Northwestern unveils first plan for sustainability
Northwestern University has unveiled its first Strategic Sustainability Plan, a five-part policy for its Chicago and Evanston campuses.
The plan's goals include getting the entire Northwestern vehicle fleet running on renewable energy by 2030, reducing campus landfill waste by 50 percent by 2020, reducing energy consumption in campus facilities by 20 percent by 2020 and achieving net-zero greenhouse gas emissions by 2050.
Independent third parties will measure the school's progress, according to Crain’s Chicago Business. The university's waste management company will provide insight on how much is recycled, for example.
Results will be published annually on the NU and Department of Energy websites, and abbreviated results will be hand-delivered to the mayors' offices in Chicago and Evanston, said John D'Angelo, Northwestern's vice president of facilities management, who is leading the program.
Northwestern uses a total of 181 kilo British Thermal Units per square foot annually, slightly more than nearby Loyola University Chicago. In 2016 the Sierra Club also ranked Loyola the seventh-greenest college in America; Loyola was the only Chicago school to crack the top 90.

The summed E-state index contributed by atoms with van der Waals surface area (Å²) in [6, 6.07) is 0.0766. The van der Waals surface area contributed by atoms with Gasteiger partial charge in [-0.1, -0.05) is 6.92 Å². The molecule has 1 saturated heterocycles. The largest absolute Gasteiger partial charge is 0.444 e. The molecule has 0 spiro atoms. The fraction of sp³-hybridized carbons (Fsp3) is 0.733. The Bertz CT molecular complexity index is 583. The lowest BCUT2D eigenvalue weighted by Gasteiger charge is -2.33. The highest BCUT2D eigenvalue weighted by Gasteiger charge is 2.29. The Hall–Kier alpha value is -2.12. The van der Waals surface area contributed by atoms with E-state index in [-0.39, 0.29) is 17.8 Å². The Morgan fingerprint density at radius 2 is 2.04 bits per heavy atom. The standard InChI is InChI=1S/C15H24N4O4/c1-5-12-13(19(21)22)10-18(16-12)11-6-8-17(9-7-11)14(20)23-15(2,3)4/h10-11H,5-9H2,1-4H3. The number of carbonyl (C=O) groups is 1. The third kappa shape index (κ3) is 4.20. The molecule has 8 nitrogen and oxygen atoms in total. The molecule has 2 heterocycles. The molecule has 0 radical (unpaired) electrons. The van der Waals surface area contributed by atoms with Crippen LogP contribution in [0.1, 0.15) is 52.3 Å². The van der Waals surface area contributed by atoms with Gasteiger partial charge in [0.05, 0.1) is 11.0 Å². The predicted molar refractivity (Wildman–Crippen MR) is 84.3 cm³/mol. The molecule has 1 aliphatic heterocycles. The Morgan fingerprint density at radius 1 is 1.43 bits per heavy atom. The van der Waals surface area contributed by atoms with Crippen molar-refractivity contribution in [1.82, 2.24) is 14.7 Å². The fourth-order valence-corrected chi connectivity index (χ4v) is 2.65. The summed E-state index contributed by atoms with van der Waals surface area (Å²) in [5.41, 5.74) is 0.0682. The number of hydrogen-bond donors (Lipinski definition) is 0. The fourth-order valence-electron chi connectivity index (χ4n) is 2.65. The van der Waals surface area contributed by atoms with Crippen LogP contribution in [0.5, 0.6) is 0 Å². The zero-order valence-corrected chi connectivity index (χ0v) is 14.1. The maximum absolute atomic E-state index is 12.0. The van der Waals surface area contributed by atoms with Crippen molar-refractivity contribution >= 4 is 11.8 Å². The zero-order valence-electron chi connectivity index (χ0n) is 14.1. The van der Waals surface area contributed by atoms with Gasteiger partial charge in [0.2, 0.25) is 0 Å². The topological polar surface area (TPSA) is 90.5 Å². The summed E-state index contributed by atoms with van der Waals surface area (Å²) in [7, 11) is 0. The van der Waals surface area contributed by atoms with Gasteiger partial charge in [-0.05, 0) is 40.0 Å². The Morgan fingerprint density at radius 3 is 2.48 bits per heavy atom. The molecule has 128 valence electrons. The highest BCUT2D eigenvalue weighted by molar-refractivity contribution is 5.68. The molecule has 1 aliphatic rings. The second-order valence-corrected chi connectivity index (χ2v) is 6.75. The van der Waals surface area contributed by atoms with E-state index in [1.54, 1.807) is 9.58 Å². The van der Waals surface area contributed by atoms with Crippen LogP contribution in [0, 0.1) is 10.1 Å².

In November, Loyola will receive a Climate Leadership Award from the U.S. Green Building Council for reducing its carbon emissions by 38 percent from 2008 to 2016. Loyola is the only four-year university to receive the award, officials said.
D'Angelo said the formal plan started about a year ago, and was developed as a way to consolidate the independent activities of students, faculty, staff and researchers. He brought the groups together because he wanted to figure out how Northwestern can deliver a better, more usable environment among its buildings and green spaces.
Northwestern also wanted to take stock of its total carbon footprint. Students today have an increased understanding about the effects of climate change and are going to hold Northwestern accountable for resources used, says Provost Jonathan Holloway.
In developing the plan, the university discovered a few ways to cut consumption. Northwestern has recently celebrated a number of sustainable firsts.
In early 2016, Northwestern converted all its outdoor lamps to LEDs, cutting energy usage for outdoor lighting by more than 50 percent. As of July, the university also reduced its energy consumption across its Evanston and Chicago campuses by 14 percent from 2010.
Over the past 10 months, officials said, Northwestern replaced about 15 of his department's vehicles with electric cars. The university anticipates that will save about $30,000 annually in gas costs.
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